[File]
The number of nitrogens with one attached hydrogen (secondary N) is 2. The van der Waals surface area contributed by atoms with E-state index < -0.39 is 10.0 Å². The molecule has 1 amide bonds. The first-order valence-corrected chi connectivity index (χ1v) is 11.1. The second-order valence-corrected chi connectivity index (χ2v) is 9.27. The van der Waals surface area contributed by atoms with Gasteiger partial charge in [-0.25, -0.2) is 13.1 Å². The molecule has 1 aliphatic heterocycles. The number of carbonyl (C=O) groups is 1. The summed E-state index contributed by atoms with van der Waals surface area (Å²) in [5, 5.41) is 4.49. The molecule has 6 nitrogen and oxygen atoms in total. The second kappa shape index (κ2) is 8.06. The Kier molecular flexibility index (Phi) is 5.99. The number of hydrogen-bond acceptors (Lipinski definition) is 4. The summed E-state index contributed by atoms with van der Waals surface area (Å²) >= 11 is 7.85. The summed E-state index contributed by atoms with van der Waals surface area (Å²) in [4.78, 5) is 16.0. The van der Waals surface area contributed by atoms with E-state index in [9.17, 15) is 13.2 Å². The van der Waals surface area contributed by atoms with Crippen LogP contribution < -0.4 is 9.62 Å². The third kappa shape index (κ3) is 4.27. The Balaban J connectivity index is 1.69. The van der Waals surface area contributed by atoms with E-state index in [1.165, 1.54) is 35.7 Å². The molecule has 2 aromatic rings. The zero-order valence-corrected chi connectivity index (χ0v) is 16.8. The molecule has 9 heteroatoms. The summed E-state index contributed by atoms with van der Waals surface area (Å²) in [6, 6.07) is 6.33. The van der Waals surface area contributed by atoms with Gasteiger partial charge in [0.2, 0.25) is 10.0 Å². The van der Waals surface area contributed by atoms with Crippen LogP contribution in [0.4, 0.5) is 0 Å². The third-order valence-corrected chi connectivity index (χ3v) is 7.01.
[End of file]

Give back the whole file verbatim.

The number of nitrogens with one attached hydrogen (secondary N) is 2. The van der Waals surface area contributed by atoms with E-state index < -0.39 is 10.0 Å². The molecule has 1 amide bonds. The first-order valence-corrected chi connectivity index (χ1v) is 11.1. The second-order valence-corrected chi connectivity index (χ2v) is 9.27. The van der Waals surface area contributed by atoms with Gasteiger partial charge in [-0.25, -0.2) is 13.1 Å². The molecule has 1 aliphatic heterocycles. The number of carbonyl (C=O) groups is 1. The summed E-state index contributed by atoms with van der Waals surface area (Å²) in [5, 5.41) is 4.49. The molecule has 6 nitrogen and oxygen atoms in total. The second kappa shape index (κ2) is 8.06. The Kier molecular flexibility index (Phi) is 5.99. The number of hydrogen-bond acceptors (Lipinski definition) is 4. The summed E-state index contributed by atoms with van der Waals surface area (Å²) >= 11 is 7.85. The summed E-state index contributed by atoms with van der Waals surface area (Å²) in [4.78, 5) is 16.0. The van der Waals surface area contributed by atoms with E-state index in [9.17, 15) is 13.2 Å². The van der Waals surface area contributed by atoms with Crippen LogP contribution < -0.4 is 9.62 Å². The third kappa shape index (κ3) is 4.27. The Balaban J connectivity index is 1.69. The van der Waals surface area contributed by atoms with E-state index in [1.165, 1.54) is 35.7 Å². The molecule has 2 aromatic rings. The zero-order valence-corrected chi connectivity index (χ0v) is 16.8. The molecule has 9 heteroatoms. The summed E-state index contributed by atoms with van der Waals surface area (Å²) in [6, 6.07) is 6.33. The van der Waals surface area contributed by atoms with Gasteiger partial charge in [0.2, 0.25) is 10.0 Å². The van der Waals surface area contributed by atoms with Crippen LogP contribution in [0.4, 0.5) is 0 Å². The third-order valence-corrected chi connectivity index (χ3v) is 7.01.